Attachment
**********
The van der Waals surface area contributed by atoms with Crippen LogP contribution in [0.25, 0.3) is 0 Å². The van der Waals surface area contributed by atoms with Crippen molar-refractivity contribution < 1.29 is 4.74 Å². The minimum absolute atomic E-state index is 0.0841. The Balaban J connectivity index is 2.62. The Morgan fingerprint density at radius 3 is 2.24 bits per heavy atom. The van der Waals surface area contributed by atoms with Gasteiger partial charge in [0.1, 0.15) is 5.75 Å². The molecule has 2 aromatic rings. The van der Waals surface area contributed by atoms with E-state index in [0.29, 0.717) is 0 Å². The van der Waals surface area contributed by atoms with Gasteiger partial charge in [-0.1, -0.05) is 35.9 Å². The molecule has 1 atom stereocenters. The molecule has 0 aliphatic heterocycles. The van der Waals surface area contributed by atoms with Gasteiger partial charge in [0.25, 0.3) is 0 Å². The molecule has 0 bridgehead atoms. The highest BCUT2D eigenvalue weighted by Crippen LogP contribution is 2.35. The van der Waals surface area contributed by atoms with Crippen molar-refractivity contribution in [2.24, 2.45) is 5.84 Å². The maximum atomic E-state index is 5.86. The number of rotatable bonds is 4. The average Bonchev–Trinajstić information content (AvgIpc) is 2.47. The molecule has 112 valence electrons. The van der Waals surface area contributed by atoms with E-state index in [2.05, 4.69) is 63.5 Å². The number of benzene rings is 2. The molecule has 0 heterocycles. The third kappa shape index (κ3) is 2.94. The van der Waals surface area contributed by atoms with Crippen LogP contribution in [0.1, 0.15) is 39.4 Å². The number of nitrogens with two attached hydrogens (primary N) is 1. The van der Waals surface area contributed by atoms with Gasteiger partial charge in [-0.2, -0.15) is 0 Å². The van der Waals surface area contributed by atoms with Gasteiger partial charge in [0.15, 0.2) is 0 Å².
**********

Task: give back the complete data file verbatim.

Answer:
The van der Waals surface area contributed by atoms with Crippen LogP contribution in [0.25, 0.3) is 0 Å². The van der Waals surface area contributed by atoms with Crippen molar-refractivity contribution < 1.29 is 4.74 Å². The minimum absolute atomic E-state index is 0.0841. The Balaban J connectivity index is 2.62. The Morgan fingerprint density at radius 3 is 2.24 bits per heavy atom. The van der Waals surface area contributed by atoms with Gasteiger partial charge in [0.1, 0.15) is 5.75 Å². The molecule has 2 aromatic rings. The van der Waals surface area contributed by atoms with E-state index in [0.29, 0.717) is 0 Å². The van der Waals surface area contributed by atoms with Gasteiger partial charge in [-0.1, -0.05) is 35.9 Å². The molecule has 1 atom stereocenters. The molecule has 0 aliphatic heterocycles. The van der Waals surface area contributed by atoms with Gasteiger partial charge in [0.25, 0.3) is 0 Å². The molecule has 0 bridgehead atoms. The highest BCUT2D eigenvalue weighted by Crippen LogP contribution is 2.35. The van der Waals surface area contributed by atoms with Crippen molar-refractivity contribution in [2.24, 2.45) is 5.84 Å². The maximum atomic E-state index is 5.86. The number of rotatable bonds is 4. The average Bonchev–Trinajstić information content (AvgIpc) is 2.47. The molecule has 112 valence electrons. The van der Waals surface area contributed by atoms with E-state index in [2.05, 4.69) is 63.5 Å². The number of benzene rings is 2. The molecule has 0 heterocycles. The third kappa shape index (κ3) is 2.94. The van der Waals surface area contributed by atoms with Crippen LogP contribution in [0.1, 0.15) is 39.4 Å². The number of nitrogens with two attached hydrogens (primary N) is 1. The van der Waals surface area contributed by atoms with Gasteiger partial charge in [-0.2, -0.15) is 0 Å². The van der Waals surface area contributed by atoms with Gasteiger partial charge in [0.15, 0.2) is 0 Å².